Incongruously, as I waited to start, it occurred to me that I'd already done more than half my swimming for the meet.
At go, I dove in, kicked twice, and surfaced. Oh my. Lane two was already well ahead of me. That gave me a kick in the pants, and I went to it - breathing every 5th stroke, and trying to narrow the gap. It didn't narrow, but it didn't widen much, either.
Here I am, approaching the turn - at the top, again in the yellow swim cap.
It looks to me like I'm pretty much in last place, as expected. Still, I'm not too far back at all.
Here are the split times. Lane 1, me, is at 38.38. I'll take it!
Unfortunately, by about 60 metres, I'd clued in to the fact that I'd gone out way too hard. Rather than building towards a fast finish, I was starting to gasp for breath. I fell off the pace, and swam more than 42 seconds for the second 50, to finish up at 1:20.96. I finished 5th of 6 in my age group, over 9 seconds out of 4th and 16 seconds out of first.
Ergo, I did not break 1:20. Disappointing, but it's still a PB. I had done 1:21 in the 25 metre pool, but the 50 metre pool is different. I guess the disappointing part is that I didn't race a smart race. If I had, I think sub-1:20 was there for the taking.
After this, there was a long break before my final event, the 50 metre breaststroke. This event was a throw-in. I had been much more focused on the other two events, but wanted to do something in the second half of the meet. As I mentioned, breaststroke is my most natural stroke, and I'd like to be fast at it. But since I haven't really worked at that much this season....
Once again I was in lane 1, the slow lane. There would be lots of people in front of me to chase.
I tried to kick really hard and streamline and glide a lot. Unfortunately, I ended up kicking over the top of the water a few times, wasting time and energy. It was just not my race; I wasn't comfortable going this hard in breaststroke. I just hadn't trained enough.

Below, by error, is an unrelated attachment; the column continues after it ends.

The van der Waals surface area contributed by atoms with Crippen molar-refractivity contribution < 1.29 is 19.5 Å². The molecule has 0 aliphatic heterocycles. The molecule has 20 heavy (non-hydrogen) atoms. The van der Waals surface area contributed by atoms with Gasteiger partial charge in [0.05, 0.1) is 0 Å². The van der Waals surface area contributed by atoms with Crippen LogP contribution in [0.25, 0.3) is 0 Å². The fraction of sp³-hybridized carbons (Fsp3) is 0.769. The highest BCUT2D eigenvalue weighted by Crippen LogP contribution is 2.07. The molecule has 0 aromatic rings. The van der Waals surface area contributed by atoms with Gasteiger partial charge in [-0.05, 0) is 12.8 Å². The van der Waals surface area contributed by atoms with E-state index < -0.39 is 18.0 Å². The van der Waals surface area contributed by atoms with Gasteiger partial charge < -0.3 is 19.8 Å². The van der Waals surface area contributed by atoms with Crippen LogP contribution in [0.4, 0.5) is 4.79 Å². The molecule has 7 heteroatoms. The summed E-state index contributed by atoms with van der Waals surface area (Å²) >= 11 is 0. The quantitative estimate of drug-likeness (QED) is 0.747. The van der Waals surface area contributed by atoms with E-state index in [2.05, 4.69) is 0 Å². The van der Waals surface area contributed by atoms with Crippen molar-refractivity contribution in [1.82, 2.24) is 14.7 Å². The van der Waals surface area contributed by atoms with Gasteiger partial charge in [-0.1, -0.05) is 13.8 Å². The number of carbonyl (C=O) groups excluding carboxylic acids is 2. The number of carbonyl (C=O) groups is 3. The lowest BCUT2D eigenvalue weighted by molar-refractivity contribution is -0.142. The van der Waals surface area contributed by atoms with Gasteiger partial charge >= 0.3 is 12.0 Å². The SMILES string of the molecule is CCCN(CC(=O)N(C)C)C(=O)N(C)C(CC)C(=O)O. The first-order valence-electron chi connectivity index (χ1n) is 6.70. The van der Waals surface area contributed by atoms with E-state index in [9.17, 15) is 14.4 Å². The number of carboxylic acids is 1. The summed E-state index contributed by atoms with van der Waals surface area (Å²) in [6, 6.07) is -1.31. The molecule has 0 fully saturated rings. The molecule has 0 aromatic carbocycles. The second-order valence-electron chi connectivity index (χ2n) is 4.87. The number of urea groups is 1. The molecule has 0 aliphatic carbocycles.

Lane 1's time: 44.05. Slower than last year. I wasn't surprised, given the mistakes I made during the race, and the lack of preparation. Oh well.
On the bright side, I won my age group. Of course, I was the only one entered.
I think next year, I may focus much more on breaststroke, with the goal of racing longer distances. I'm not a sprinter anyways, so trying to hold pace in breast might make more sense for me. Of course, it promises to be very hard on my legs - any distance of breaststroke can turn your legs to rubber. Still, I think it would suit me better than the shorter distances.
Since my performances got worse with each sequential event, I walked away less than thrilled with my meet. Missing 1:20 on the free was disappointing, for sure, but the 200 IM was a very, very good swim for me. Short events are like that, though - you only get one shot at it, and if you set your standards high, the margin for error is small. I'm still very much a beginner at this swimming stuff, so every lesson I can take away from a meet is a win.
This year, my goals were much more ambitious than they were at this time last year. Who knows, maybe next year all of my swims will again be beyond what I could hope for this year.